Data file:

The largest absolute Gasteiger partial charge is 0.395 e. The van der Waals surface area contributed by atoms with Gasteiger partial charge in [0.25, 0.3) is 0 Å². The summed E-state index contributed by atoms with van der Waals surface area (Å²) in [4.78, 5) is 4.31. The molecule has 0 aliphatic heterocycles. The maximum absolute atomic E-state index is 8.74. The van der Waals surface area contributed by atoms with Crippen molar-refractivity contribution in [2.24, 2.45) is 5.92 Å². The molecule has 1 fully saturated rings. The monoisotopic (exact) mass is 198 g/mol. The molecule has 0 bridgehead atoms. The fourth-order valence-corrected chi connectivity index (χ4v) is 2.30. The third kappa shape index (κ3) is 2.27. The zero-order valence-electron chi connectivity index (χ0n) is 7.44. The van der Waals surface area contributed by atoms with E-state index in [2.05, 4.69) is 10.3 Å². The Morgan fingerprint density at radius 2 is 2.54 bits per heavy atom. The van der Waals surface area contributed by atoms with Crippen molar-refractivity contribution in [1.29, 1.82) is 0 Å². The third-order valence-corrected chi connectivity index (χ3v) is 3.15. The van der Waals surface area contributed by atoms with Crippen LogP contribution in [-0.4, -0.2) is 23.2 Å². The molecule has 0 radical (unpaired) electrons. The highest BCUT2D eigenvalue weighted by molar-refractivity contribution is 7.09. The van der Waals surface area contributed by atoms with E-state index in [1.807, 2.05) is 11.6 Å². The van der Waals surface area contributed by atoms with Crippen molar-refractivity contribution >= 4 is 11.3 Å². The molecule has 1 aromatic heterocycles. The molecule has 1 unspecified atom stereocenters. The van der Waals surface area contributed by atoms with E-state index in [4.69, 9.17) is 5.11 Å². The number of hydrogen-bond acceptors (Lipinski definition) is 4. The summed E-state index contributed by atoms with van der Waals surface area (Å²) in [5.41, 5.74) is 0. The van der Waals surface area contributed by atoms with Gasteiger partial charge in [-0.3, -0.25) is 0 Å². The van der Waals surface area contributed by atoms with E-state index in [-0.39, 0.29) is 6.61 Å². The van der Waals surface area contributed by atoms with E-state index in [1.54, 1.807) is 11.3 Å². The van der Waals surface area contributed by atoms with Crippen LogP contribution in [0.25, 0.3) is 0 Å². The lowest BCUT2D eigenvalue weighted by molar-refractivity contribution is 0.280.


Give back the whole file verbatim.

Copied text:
The largest absolute Gasteiger partial charge is 0.395 e. The van der Waals surface area contributed by atoms with Gasteiger partial charge in [0.25, 0.3) is 0 Å². The summed E-state index contributed by atoms with van der Waals surface area (Å²) in [4.78, 5) is 4.31. The molecule has 0 aliphatic heterocycles. The maximum absolute atomic E-state index is 8.74. The van der Waals surface area contributed by atoms with Crippen molar-refractivity contribution in [2.24, 2.45) is 5.92 Å². The molecule has 1 fully saturated rings. The monoisotopic (exact) mass is 198 g/mol. The molecule has 0 bridgehead atoms. The fourth-order valence-corrected chi connectivity index (χ4v) is 2.30. The third kappa shape index (κ3) is 2.27. The zero-order valence-electron chi connectivity index (χ0n) is 7.44. The van der Waals surface area contributed by atoms with E-state index in [2.05, 4.69) is 10.3 Å². The Morgan fingerprint density at radius 2 is 2.54 bits per heavy atom. The van der Waals surface area contributed by atoms with Crippen molar-refractivity contribution in [1.29, 1.82) is 0 Å². The third-order valence-corrected chi connectivity index (χ3v) is 3.15. The van der Waals surface area contributed by atoms with Crippen LogP contribution in [-0.4, -0.2) is 23.2 Å². The molecule has 0 radical (unpaired) electrons. The highest BCUT2D eigenvalue weighted by molar-refractivity contribution is 7.09. The van der Waals surface area contributed by atoms with E-state index in [1.807, 2.05) is 11.6 Å². The van der Waals surface area contributed by atoms with Crippen molar-refractivity contribution >= 4 is 11.3 Å². The molecule has 1 aromatic heterocycles. The molecule has 1 unspecified atom stereocenters. The van der Waals surface area contributed by atoms with E-state index in [4.69, 9.17) is 5.11 Å². The number of hydrogen-bond acceptors (Lipinski definition) is 4. The summed E-state index contributed by atoms with van der Waals surface area (Å²) in [5.41, 5.74) is 0. The van der Waals surface area contributed by atoms with Gasteiger partial charge in [-0.3, -0.25) is 0 Å². The van der Waals surface area contributed by atoms with E-state index in [-0.39, 0.29) is 6.61 Å². The van der Waals surface area contributed by atoms with E-state index in [1.54, 1.807) is 11.3 Å². The van der Waals surface area contributed by atoms with Crippen LogP contribution in [0.25, 0.3) is 0 Å². The lowest BCUT2D eigenvalue weighted by molar-refractivity contribution is 0.280.